The Biden administration is planning to send 1,500 active duty troops to the southern border at the request of the Department of Homeland Security, according to CNN and other outlets.
This also comes a little more than a week before the Biden administration is expected to end the Title 42 policy, which was invoked at the onset of the COVID-19 pandemic and allowed border officials to quickly expel certain migrants.
In anticipation of a surge of border crossings, El Paso and Brownsville have declared states of emergency.
Carla Angulo-Pasel, an assistant professor of political science at the University of Texas – Rio Grande Valley, said the troops are planned to fill administrative roles.
“They will have a supportive role. So they can’t necessarily operate in the law enforcement (capacity), but rather be more monitoring, doing administrative tasks, data entry,” she said. “They will be armed for self-defense purposes, however, not taking part to allow the Border Patrol to do more of the law enforcement angle.”
The idea, Angulo-Pasel said, is to allow Border Patrol to focus on processing people that are coming through the border and reassign some of the administrative work that goes along with that.
The addition of troops at the border has drawn some criticism, mostly from the left.
“Critics are saying that it will, of course, increase militarization at the border, play into the fear mongering at the border and so forth,” Angulo-Pasel said. “While Republicans typically, like I heard Gov. Abbott saying it’s not enough – that they need more numbers and there’s a crisis. So it really does become somewhat of a political game, I think, overall between those that are Republican and those that are Democrats. And Biden, of course, seeking a second term, seeing where that all fits into the political narrative that’s going on right now at the border.”
El Paso mayor Oscar Leeser has said the city is already seeing an increased number of migrants crossing the border, Angulo-Pasel said
“I think part of the problem is that perhaps we’re investing a lot on the enforcement side of things rather than on the processing side. So we know that there are still up to upwards of two years of wait to get these cases processed and that the more people that come, the more people have to go into a system. And the system is just slowing down because of the people and the dismantling of the asylum system with the Trump administration,” she said. “All of those things are playing into the actual numbers that we’re seeing in El Paso.”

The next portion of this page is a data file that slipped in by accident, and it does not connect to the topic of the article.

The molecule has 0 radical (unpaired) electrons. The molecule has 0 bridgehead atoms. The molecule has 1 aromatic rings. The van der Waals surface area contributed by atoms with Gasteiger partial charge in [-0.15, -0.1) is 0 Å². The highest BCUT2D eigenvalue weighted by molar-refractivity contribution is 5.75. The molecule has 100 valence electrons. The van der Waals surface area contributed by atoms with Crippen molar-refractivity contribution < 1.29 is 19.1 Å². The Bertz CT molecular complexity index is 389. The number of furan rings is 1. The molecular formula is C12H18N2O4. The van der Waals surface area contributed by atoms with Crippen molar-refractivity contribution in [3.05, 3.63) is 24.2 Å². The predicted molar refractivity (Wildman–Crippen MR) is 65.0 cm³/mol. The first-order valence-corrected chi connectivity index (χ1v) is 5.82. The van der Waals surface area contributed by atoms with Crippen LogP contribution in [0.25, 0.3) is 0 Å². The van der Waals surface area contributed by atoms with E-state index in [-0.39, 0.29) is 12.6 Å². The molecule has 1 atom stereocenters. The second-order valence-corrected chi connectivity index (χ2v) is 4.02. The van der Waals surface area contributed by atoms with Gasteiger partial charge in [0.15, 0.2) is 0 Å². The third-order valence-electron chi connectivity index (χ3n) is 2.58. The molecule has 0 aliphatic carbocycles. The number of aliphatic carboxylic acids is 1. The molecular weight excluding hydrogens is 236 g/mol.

Angulo-Pasel said another factor at play is the disinformation being spread at the border about upcoming policy changes.
“There has been a lot of human smuggling and coyotes and so forth who perpetuate this kind of ‘it will be an open border. You should go now.’ And so I think that plays into the whole narrative of people coming up, even though it has been consistently said by this administration that that won’t be the case,” she said. “That’s why there’s all these parameters: CBP One – the app – and all sorts of things that have been put through for people not to try and do that, but yet the disinformation coming from the other side, from these other groups, are taking hold a lot through social media.”
Angulo-Pasel said the addition of more troops will likely lead to increased feelings of militarization and surveillance in border areas.
“I feel that the increased militarization specifically is going to impact border communities where residents live actively, like myself, already having to endure this kind of militarized zones in different areas, because we live close to the border,” she said. “So I think this will impact a lot on the actual residents that live here and in terms of migrants forcing them obviously into more remote areas as well, and which could lead to deaths and so forth.”